This starts with the hiring process, which many healthcare organizations have already started to home in on.

Armed with the understanding that racial concordance is good for patient outcomes and patient-provider relationships, many hospitals and clinics are working to hire a more diverse staff of clinicians.

The desired level of diversity is still hard to come by, according to some analyses, potentially due to a lack of diversity in aspiring healthcare professionals. Some health systems and medical schools are making concerted efforts to reach kids before they enter undergraduate education to inspire them to a career in medicine, while others are working to eliminate cost as an entry barrier to medical school.

When it comes to the actual hiring process, Alexander recommended organizations require hiring teams to review implicit bias trainings that go beyond check-box modules. Regular review before any hiring decision may reduce the risk of bias seeping in. Cutting the number of handoffs (first, second, third, and even fourth rounds of interviewing) may also reduce the risk of bias, as Alexander noted that each handoff is an opportunity for bias to arise.

Beyond the hiring process, organizations need to focus on the inclusion part of DEI. Diversity will always be there, Alexander said, but it’s whether an organization delivers on inclusion that will make the difference.

That means encouraging staff members to reflect on their own biases and stereotypes.

“That's the internal piece,” Alexander acknowledged. “That's where we each have to work on ourselves. Why do I believe what I believe about you? What do I really know? Why am I acting the way? The most culturally appropriate provider understands themselves, and they have to be educated because it is in their hands.”

That provider education can be the hard part, with many nurses already overworked and hard-pressed for time with their patients. But education is important, Alexander said, and by pulling in community context, it can create a sense of empathy that allows nurses to acknowledge their own biases, move past them, and work more productively with their peers and patients.

“That's what inclusion is all about. That's what belonging is all about,” Alexander stated. “You want people to be treated as insiders, not outsiders, in their healthcare environments, and it is so helpful when you reflect on the community.”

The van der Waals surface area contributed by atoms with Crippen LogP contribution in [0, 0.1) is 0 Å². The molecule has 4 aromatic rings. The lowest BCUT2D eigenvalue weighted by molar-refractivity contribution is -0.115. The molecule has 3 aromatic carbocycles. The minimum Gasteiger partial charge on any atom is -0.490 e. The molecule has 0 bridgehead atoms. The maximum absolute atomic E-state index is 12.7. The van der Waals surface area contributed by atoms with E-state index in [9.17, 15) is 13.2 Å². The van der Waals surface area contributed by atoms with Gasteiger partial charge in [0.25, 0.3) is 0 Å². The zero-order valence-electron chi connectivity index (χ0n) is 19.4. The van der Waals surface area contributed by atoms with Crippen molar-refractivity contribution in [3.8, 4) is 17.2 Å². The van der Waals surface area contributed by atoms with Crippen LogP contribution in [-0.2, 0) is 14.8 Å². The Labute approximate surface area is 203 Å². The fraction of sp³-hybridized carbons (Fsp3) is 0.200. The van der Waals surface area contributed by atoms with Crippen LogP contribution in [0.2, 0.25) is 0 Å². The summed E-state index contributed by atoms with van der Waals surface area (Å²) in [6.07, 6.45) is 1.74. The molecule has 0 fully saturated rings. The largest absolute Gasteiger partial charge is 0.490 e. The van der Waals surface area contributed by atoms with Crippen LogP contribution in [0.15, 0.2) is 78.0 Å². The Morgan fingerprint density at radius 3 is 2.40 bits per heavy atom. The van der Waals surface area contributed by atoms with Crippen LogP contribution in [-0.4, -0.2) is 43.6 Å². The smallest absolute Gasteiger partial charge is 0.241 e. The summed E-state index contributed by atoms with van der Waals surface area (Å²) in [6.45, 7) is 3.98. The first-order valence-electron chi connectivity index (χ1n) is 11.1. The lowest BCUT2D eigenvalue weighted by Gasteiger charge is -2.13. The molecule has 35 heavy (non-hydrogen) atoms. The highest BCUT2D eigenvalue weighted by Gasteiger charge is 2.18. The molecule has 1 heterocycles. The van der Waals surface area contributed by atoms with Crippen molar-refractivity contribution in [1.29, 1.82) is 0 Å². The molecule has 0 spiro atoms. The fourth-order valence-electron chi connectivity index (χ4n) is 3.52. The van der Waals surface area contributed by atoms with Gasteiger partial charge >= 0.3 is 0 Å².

At the end of the day, this community-focused perspective is also good for the patient, Alexander added as an aside. Racism in medicine hurts patients, too, with multiple reports showing patients who’ve experienced discrimination being reticent to access care again.

An antiracist workforce culture will benefit direct patient care, Alexander said.

When moving through an antiracism journey, Alexander asserted that healthcare organizations need to decide what they will and will not tolerate. There will be staff members who maintain their biases and deny the reality of their colleagues, and it’s up to organizations to decide the extent to which that is tolerated.

“How do you hold people accountable? Because culture is about accountability,” Alexander said. “Who gets away with what? Who is held to the same set of rules?”

“The work of diversity does not belong under the human resources office. It's a separate entity because it's really about advocacy and justice as a goal,” she concluded.

“Diversity is a fact. Inclusion is a goal. You're going to have differences. You're going to have diversity. It's what you do with it. It's how you treat these differences. We still have to be able to sit in a room and hold a courageous dialogue and call each other in.”